“I’d go to school and sit in class all day, frustrated, struggling academically with my learning differences, feeling stupid and socially outcast, and all I could do was think about that hot dog at Dairy Queen… It was the highlight of my day, and the thought of it literally got me through so many hard times. Just the idea of something as simple as that hot dog out there somewhere in the universe gave me something to look forward to. That hot dog gave me hope.”
By giving him that one thing to look forward to each day, Christian’s mother was also giving him hope. The power of a future promise is just as real with your children, especially when your own family is experiencing a rock bottom moment.
This booster isn’t about spoiling or indulging your children, but the power of a future promise is something to keep in mind when your kids are going through a rough time. Once in a while, let a struggling child know that you’re making his/her favorite meal for dinner when they get home from school. Motivate your kids with reminders about exciting things coming up for them in the coming days or weeks – a sports game, a visit to their grandparents’, a birthday party, etc.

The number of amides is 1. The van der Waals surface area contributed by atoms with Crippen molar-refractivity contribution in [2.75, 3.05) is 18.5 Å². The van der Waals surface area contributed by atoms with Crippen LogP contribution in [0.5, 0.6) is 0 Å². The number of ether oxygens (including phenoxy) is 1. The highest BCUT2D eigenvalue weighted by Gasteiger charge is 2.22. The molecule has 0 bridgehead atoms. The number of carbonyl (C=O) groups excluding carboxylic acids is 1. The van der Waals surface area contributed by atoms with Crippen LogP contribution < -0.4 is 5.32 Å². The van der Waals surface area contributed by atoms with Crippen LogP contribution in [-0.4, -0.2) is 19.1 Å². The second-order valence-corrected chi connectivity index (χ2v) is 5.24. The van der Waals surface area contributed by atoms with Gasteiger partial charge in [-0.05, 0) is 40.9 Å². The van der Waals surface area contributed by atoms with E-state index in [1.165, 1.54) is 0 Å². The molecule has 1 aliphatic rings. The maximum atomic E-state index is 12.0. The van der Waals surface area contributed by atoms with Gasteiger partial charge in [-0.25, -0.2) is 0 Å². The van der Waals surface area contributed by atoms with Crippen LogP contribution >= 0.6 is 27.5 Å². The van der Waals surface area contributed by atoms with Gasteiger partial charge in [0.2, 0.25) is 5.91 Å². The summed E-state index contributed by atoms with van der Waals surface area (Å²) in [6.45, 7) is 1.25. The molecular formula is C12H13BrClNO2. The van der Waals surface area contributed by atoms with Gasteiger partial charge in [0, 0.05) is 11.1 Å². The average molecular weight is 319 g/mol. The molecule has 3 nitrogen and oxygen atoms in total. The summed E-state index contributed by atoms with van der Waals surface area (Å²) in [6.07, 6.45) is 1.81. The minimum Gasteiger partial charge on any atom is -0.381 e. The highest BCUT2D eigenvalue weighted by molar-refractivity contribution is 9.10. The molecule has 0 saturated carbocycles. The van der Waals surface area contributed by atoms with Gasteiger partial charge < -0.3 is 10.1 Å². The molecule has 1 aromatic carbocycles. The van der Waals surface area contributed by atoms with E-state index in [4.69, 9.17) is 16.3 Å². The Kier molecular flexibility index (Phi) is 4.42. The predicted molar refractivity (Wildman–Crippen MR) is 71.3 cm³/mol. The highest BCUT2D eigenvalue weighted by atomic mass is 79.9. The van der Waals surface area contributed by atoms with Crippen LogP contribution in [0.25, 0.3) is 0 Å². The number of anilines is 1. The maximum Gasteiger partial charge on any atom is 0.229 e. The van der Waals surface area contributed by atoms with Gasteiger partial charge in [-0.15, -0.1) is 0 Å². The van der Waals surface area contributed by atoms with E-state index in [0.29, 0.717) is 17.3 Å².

Find Your Own Future Promise
The power of a future promise is just as real for parents too. Being a parent isn’t easy, and it’s equally important for you to have something to look forward to. Remember the beginning of this chapter where we talked about identifying something you’re passionate about? That also applies here.